I’ve never been much of a motocross gaming fan. Honestly, my exposure to the genre pretty much starts and ends with Excitebike. Maybe that makes me unqualified to review MX vs. ATV Alive. But I like to think in terms of the cup being half full — with no prior experience, it wouldn't take much for me to find enjoyment out of a contemporary MX game. Unfortunately, it doesn't take long to realize MX vs. ATV Alive clearly lives in a cup half empty type of world.
There just isn’t much variety in gameplay options in MX vs. ATV Alive. Single player is not a story-driven affair, where you move up the ranks of the motocross elite. Instead, single player is essentially an arcade mode, where you’ll participate in individual races to earn medals and experience points, which go towards unlocking new gear for your racer and new parts for your bike. The unfortunate thing about single player is there's no way to go about doing it without it feeling like a complete grind.
When you first boot up the game you have access to four tracks — two short, two long — and two freestyle practice courses. You don't unlock any more courses until you reach level 10. Therefore, you're going to be playing the same courses over and over for hours (even on the easier difficulty levels) to unlock a handful of new tracks. Then the process repeats until you get to the final tier of courses at level 25. To further prove that there is nothing connecting each event together, you're spit back to the game's main menu after every race.
Multiplayer doesn’t fair much better, I’m afraid. Options are limited to the difficulty of your opponents, and what you want to ride on. You pick these two options and then you’re thrown into a match, or sent into a freestyle lobby to wait for people to join. There is the option to create your own private session, where you can determine exactly where races are held and how many laps they are, but this requires that you know a bunch of people with the game.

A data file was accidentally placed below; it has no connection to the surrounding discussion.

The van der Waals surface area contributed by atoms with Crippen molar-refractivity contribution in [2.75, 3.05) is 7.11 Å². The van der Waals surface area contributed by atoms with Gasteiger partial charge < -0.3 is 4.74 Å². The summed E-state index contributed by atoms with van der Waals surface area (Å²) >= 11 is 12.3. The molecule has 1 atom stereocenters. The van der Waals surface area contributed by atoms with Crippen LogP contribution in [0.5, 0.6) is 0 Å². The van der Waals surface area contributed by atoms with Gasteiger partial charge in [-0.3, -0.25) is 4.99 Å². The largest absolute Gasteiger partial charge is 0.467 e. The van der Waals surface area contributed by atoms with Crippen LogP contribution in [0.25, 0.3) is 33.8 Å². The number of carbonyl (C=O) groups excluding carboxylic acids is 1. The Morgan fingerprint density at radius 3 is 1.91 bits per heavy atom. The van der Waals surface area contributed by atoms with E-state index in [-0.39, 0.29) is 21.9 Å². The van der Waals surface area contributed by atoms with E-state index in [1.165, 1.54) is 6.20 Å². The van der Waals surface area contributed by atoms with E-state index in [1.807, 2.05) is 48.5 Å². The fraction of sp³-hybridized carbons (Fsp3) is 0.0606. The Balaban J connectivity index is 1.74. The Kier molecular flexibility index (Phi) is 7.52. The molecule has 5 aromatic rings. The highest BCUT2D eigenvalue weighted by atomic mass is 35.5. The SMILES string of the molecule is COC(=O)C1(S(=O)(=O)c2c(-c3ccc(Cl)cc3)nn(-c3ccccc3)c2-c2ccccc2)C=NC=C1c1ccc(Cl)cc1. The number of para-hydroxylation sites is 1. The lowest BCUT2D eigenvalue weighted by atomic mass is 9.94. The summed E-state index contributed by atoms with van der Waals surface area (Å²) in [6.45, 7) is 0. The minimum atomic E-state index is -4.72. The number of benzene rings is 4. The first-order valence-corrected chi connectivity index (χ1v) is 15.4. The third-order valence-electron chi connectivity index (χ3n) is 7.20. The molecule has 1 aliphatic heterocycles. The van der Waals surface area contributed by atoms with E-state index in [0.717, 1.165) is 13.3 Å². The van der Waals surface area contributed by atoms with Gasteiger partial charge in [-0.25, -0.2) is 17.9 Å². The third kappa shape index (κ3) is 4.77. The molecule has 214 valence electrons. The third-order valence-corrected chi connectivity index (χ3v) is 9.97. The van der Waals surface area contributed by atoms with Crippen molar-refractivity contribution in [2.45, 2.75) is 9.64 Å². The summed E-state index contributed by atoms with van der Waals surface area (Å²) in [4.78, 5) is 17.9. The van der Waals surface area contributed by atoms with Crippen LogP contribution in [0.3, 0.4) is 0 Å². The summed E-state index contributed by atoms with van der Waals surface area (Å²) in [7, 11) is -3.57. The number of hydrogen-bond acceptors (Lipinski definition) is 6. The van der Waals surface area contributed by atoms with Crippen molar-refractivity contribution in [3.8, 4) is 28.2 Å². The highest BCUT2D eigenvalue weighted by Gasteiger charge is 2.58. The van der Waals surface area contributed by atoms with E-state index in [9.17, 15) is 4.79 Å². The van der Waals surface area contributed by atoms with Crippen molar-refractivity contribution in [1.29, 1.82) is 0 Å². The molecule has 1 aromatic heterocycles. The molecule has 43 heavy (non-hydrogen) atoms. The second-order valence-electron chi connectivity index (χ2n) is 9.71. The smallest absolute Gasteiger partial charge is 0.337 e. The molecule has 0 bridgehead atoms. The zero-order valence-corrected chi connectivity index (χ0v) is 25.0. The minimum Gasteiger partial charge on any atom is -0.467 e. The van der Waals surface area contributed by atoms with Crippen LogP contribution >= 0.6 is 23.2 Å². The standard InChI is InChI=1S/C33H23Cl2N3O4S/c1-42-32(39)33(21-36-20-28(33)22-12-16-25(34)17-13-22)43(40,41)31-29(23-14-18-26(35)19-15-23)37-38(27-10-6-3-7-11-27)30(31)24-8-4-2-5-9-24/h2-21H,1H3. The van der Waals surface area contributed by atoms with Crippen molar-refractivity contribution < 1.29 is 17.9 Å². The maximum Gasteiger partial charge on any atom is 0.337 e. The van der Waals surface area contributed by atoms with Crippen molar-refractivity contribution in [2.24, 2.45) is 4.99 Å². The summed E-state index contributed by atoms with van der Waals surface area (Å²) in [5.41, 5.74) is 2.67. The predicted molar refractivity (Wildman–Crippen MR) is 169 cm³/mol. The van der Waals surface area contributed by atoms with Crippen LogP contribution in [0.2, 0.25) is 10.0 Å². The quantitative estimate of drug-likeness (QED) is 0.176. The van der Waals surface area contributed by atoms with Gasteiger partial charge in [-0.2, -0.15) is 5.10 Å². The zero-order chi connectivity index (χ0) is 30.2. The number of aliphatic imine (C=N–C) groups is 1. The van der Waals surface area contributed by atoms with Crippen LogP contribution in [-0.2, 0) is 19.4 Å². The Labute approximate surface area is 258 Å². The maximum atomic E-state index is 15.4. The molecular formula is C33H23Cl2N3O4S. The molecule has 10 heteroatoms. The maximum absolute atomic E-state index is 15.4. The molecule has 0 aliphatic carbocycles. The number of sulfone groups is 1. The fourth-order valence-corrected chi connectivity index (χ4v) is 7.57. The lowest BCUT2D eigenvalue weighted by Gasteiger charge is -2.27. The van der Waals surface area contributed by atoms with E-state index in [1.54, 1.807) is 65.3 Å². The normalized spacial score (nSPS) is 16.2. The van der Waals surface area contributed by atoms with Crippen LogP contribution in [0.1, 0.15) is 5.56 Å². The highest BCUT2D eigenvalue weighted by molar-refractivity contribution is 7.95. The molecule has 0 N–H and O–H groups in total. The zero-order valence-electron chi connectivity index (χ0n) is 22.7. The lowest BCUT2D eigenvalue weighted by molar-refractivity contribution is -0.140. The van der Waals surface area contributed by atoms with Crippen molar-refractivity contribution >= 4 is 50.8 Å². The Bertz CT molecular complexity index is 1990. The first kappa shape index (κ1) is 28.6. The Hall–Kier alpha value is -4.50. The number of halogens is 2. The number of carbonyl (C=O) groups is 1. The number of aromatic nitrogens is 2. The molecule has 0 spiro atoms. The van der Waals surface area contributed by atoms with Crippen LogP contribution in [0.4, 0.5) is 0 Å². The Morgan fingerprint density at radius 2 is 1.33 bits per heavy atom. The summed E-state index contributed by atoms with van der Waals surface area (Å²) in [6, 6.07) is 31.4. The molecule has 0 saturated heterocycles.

The monotonous structure of MX vs. ATV Alive is a shame because the core gameplay is rather fun and shockingly complex. The game has an interesting take on how you control your rider; you use the Left Stick to steer, the Right Stick to control balance and the LB for the clutch. It’s a system that demands practice to completely master. But once you do, you’ll be flying around turns and hitting jumps at the correct angles like a pro.
MX vs. ATV Alive does provide race goals for incentive to keep playing; however, some of these goals take an insane commitment to complete. With how light MX vs. ATV Alive is for options, I truthfully can't see anyone sticking around long enough to finish some of the third-tier race goal challenges.
Finally, I want to specifically call out the game’s soundtrack. Much like MX vs. ATV’s structure, the soundtrack is droningly repetitive. I felt like I was hearing the same three songs on repeat. Unfortunately, there’s no way to turn specific tracks off in the options menu. You're better off putting your own music on your hard-drive, preferably hard music to fit the tone and scene.
If MX vs. ATV Alive was a $15 downloadable title, I could see the draw in picking it up. But as a $40 retail game, not so much. There just isn’t enough variety to the gameplay in MX vs. ATV Alive. Fans of this series might love what Alive has to offer, but newcomers, especially those not heavily invested in the MX or ATV scene, will quickly be bored by the game’s lack of depth.